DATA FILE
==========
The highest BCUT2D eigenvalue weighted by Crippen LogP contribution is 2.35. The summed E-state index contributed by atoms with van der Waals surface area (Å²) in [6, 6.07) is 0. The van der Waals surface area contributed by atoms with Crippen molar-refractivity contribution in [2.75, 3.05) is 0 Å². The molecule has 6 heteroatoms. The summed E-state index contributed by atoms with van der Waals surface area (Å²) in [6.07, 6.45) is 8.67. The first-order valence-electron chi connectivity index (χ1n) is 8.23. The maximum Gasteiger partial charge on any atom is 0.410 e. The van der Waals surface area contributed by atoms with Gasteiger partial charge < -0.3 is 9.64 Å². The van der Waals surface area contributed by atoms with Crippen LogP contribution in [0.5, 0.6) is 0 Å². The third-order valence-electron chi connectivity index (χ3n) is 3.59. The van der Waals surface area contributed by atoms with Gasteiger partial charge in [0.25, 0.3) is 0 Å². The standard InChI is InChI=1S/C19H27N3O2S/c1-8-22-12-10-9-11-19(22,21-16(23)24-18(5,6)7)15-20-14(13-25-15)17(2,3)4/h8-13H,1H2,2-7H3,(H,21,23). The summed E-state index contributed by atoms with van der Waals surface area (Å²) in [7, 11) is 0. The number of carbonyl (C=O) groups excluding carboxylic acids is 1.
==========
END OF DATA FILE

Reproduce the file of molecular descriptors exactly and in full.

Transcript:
The highest BCUT2D eigenvalue weighted by Crippen LogP contribution is 2.35. The summed E-state index contributed by atoms with van der Waals surface area (Å²) in [6, 6.07) is 0. The van der Waals surface area contributed by atoms with Crippen molar-refractivity contribution in [2.75, 3.05) is 0 Å². The molecule has 6 heteroatoms. The summed E-state index contributed by atoms with van der Waals surface area (Å²) in [6.07, 6.45) is 8.67. The first-order valence-electron chi connectivity index (χ1n) is 8.23. The maximum Gasteiger partial charge on any atom is 0.410 e. The van der Waals surface area contributed by atoms with Gasteiger partial charge < -0.3 is 9.64 Å². The van der Waals surface area contributed by atoms with Crippen LogP contribution in [0.5, 0.6) is 0 Å². The third-order valence-electron chi connectivity index (χ3n) is 3.59. The van der Waals surface area contributed by atoms with Gasteiger partial charge in [0.25, 0.3) is 0 Å². The standard InChI is InChI=1S/C19H27N3O2S/c1-8-22-12-10-9-11-19(22,21-16(23)24-18(5,6)7)15-20-14(13-25-15)17(2,3)4/h8-13H,1H2,2-7H3,(H,21,23). The summed E-state index contributed by atoms with van der Waals surface area (Å²) in [7, 11) is 0. The number of carbonyl (C=O) groups excluding carboxylic acids is 1.